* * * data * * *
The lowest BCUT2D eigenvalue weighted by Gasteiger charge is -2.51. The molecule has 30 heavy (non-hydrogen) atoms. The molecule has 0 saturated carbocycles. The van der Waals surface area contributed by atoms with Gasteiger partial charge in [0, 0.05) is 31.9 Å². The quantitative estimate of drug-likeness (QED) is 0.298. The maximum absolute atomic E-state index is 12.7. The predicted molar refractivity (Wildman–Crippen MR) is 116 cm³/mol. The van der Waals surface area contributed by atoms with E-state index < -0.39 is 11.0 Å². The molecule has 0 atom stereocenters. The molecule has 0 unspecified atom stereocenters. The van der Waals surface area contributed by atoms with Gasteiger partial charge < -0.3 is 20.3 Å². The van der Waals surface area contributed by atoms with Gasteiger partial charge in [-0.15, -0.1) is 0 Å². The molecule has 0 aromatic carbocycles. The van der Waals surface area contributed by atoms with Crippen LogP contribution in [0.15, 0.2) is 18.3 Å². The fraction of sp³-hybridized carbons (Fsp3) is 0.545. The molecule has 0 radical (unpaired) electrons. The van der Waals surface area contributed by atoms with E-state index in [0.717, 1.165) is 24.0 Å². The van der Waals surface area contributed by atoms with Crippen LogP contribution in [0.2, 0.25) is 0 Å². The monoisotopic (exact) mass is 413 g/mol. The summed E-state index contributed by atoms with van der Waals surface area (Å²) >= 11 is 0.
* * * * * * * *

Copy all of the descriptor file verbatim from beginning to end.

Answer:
The lowest BCUT2D eigenvalue weighted by Gasteiger charge is -2.51. The molecule has 30 heavy (non-hydrogen) atoms. The molecule has 0 saturated carbocycles. The van der Waals surface area contributed by atoms with Gasteiger partial charge in [0, 0.05) is 31.9 Å². The quantitative estimate of drug-likeness (QED) is 0.298. The maximum absolute atomic E-state index is 12.7. The predicted molar refractivity (Wildman–Crippen MR) is 116 cm³/mol. The van der Waals surface area contributed by atoms with E-state index < -0.39 is 11.0 Å². The molecule has 0 atom stereocenters. The molecule has 0 unspecified atom stereocenters. The van der Waals surface area contributed by atoms with Gasteiger partial charge < -0.3 is 20.3 Å². The van der Waals surface area contributed by atoms with Gasteiger partial charge in [-0.15, -0.1) is 0 Å². The molecule has 0 aromatic carbocycles. The van der Waals surface area contributed by atoms with Crippen LogP contribution in [0.15, 0.2) is 18.3 Å². The fraction of sp³-hybridized carbons (Fsp3) is 0.545. The molecule has 0 radical (unpaired) electrons. The van der Waals surface area contributed by atoms with E-state index in [0.717, 1.165) is 24.0 Å². The van der Waals surface area contributed by atoms with Crippen LogP contribution in [0.2, 0.25) is 0 Å². The monoisotopic (exact) mass is 413 g/mol. The summed E-state index contributed by atoms with van der Waals surface area (Å²) >= 11 is 0.